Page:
Camila Vesga Castro – Doktoratu ondoko ikertzailea Biodonostia OIIan
Biodonostia OIIko-Ekitaldi Aretoan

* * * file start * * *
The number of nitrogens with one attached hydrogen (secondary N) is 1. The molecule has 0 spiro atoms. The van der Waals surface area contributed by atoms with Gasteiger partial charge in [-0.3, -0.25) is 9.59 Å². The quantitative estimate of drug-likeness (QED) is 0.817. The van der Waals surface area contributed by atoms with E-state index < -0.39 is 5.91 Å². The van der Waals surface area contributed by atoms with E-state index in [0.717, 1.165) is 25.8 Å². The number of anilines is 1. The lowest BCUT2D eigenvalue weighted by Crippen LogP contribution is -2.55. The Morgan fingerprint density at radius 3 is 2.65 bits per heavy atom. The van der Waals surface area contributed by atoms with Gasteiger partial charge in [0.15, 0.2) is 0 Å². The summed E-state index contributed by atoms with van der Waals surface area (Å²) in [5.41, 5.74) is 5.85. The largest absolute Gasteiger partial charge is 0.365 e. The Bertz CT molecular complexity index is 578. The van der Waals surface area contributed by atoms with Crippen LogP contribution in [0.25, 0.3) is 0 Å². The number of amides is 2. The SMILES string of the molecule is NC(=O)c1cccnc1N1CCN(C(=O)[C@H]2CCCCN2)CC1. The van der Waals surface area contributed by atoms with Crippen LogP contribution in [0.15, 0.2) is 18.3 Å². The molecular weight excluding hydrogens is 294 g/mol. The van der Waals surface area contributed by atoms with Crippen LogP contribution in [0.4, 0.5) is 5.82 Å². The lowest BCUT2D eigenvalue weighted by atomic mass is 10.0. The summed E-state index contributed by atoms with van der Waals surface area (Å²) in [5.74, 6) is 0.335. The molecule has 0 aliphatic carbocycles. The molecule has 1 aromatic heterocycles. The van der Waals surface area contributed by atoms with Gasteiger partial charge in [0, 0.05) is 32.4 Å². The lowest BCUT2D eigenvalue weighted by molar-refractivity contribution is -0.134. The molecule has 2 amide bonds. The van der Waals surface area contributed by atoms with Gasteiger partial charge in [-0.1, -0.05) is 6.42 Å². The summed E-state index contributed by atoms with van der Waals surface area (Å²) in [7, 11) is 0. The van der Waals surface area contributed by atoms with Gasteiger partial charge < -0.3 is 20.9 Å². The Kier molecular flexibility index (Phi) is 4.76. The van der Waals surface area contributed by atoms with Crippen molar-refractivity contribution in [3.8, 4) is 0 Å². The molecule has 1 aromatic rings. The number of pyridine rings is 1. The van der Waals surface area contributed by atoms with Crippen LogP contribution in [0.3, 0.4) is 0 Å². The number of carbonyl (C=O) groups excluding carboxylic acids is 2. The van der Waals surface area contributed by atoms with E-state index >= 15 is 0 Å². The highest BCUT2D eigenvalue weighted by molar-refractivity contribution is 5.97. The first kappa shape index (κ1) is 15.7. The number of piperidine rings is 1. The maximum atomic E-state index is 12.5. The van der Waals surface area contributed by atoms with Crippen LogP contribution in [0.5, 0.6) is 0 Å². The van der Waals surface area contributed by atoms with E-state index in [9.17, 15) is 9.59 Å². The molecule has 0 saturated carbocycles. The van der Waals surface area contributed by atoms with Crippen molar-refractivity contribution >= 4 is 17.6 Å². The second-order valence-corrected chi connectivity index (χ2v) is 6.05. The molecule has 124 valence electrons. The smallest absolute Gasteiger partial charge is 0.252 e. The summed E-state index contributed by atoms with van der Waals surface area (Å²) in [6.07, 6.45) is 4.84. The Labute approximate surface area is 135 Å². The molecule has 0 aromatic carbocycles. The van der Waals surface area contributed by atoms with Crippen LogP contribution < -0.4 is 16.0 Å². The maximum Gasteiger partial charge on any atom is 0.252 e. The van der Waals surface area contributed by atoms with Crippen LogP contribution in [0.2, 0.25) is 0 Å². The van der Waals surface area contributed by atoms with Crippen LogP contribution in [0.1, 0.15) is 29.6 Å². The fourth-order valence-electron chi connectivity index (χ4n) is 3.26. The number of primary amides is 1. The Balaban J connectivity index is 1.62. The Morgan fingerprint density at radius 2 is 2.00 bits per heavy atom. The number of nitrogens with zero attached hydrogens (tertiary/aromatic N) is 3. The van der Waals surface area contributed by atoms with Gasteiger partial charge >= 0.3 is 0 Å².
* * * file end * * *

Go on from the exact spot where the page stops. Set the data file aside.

For years, standard 2D cellular cultures and animal models have been used to understand muscle physiopathology and to develop novel treatments for muscle diseases. Despite the many discoveries regarding those models, a comparison with native human muscle suggests that major challenges remain in order to obtain a fully representative or trustworthy model. Moreover, the characterization of these in vitro tissues has focused on analyzing myogenic markers, determining the fusion index, and the presence of striation patterns, among others. Whereas this information is helpful for understanding muscle development, functional outcomes such as contractility and calcium handling provide further physiological information about the degree of tissue maturation and functionality. In this context, we first performed a systematic review of the diverse platforms used for the evaluation of contractile force (CF) in in vitro skeletal muscle models. From this analysis, it was evident the necessity of CF normalization for reliable comparison among studies and the identification of key parameters such as tetanic-to-twitch ratio that provides unique information about muscle CF performance. Second, we describe the development of 2D and 3D in vitro skeletal muscle platforms that support muscle organization and the evaluation of functional outcomes. A 2D in vitro culture platform was developed to generate single, isolated myotubes based on a micro groove pattern (µGrooves). Myotubes within µGrooves responded to electrical stimulation and exhibited spontaneous contractions. This platform prompted improved myotubes contractile behavior compared to standard controls without any mechanical cue. Finally, for 3D, two different hydrogel protocols (fibrin and collagen) were tested in order to optimize the formation of bioartificial muscles (BAMs) from immortalized human cells.